All timbers sampled were of white oak (Quercus alba) or red oak (Q. rubra), although two timbers of black ash (Fraxinus nigra) were sampled from the second phase at the Coffin House as they had in excess of 100 rings. Generally, samples were restricted to what appeared to be primary first-use timbers, or any timbers that might have been re-used from an early phase. Those timbers which looked most suitable for dendrochronological purposes with complete sapwood and/or reasonably long ring sequences were selected. In situ timbers were sampled through coring, using a 16mm hollow auger. Occasionally, timbers removed in the course of alterations were sectioned, as at the First Parish Church, Groton. Where this was not possible, V-cut incisions were discretely made where boards were not visible, as at the Fairbanks House, Dedham, and the Friends’ Meeting House, Somerset. Details and locations of the samples are presented in the summary table located in section III.
The dry samples were sanded on a bench-mounted belt sander, or linisher, using 60 to 1200 grit abrasive paper, and were cleaned with compressed air to allow the ring boundaries to be clearly distinguished. They were then measured under a x10/x30 microscope using a travelling stage electronically displaying displacement to a precision of 0.01mm. Thus each ring or year is represented by its measurement which is arranged as a series of ring-width indices within a data set, with the earliest ring being placed at the beginning of the series, and the latest or outermost ring concluding the data set.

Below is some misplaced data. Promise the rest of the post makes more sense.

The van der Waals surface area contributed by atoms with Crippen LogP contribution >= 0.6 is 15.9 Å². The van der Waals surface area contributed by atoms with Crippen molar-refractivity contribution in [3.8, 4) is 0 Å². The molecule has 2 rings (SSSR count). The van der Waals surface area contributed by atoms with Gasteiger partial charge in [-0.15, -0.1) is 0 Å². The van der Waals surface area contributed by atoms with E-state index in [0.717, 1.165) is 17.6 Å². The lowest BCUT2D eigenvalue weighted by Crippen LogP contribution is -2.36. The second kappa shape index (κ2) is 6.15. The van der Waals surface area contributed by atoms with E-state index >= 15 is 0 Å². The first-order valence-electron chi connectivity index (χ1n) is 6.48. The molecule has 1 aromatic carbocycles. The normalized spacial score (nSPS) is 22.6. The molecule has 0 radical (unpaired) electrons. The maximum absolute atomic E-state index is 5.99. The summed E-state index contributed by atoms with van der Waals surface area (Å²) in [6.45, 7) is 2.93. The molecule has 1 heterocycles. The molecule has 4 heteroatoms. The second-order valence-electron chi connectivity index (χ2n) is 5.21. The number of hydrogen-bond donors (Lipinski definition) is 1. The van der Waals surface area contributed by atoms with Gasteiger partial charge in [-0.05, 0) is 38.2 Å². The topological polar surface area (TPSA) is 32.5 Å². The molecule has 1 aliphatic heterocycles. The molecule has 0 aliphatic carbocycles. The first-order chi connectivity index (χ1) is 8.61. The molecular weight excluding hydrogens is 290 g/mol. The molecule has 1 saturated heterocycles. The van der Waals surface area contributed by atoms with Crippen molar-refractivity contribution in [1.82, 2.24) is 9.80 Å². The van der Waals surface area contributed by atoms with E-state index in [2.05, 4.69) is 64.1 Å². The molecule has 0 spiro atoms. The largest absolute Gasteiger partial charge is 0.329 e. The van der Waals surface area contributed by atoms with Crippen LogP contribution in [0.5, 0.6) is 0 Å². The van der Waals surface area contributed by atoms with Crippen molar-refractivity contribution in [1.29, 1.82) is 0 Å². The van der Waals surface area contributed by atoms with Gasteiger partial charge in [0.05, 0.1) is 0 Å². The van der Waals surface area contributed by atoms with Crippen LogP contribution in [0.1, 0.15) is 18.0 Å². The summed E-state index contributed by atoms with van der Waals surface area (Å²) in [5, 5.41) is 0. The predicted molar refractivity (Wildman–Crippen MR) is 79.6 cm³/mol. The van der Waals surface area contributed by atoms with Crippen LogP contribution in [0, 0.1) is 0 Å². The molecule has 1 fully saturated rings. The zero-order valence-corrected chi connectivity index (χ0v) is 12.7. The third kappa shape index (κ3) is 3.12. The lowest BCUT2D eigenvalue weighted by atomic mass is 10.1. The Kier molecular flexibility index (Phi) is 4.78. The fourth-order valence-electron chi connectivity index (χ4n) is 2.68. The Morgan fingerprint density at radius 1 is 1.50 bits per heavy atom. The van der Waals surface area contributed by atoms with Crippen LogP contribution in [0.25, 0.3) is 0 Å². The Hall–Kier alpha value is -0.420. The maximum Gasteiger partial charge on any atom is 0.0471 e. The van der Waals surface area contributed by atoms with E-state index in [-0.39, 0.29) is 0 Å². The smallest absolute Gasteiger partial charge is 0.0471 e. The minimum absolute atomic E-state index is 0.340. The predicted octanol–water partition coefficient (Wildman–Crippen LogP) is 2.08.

The principle behind tree-ring dating is a simple one: the seasonal variations in climate-induced growth as reflected in the varying width of a series of measured annual rings is compared with other, previously dated ring sequences to allow precise dates to be ascribed to each ring. When an undated sample or site sequence is compared to a dated sequence, known as a reference chronology, an indication of how good the match is must be determined. Although it is almost impossible to define a visual match, computer comparisons can be accurately quantified. Whilst it may not be the best statistical indicator, Student’s (a pseudonym for W S Gosset) t-value has been widely used amongst British dendrochronologists. The cross-correlation algorithms most commonly used and published are derived from Baillie and Pilcher’s CROS programme (Baillie and Pilcher 1973). This calculates the product moment correlation coefficient r for each position of overlap between two sets of data. Unlike earlier programs, this process is parametric since it takes into account the magnitude of the ring widths as well as the change in direction from one year to the next, or in other words whether one ring is wider than the next, or vice versa. The value of r does not take into account the length of overlap between two ring sequences, therefore the value of t is calculated from r to introduce a measure of significance in relation to the length of overlap (Hillam for English Heritage 1998).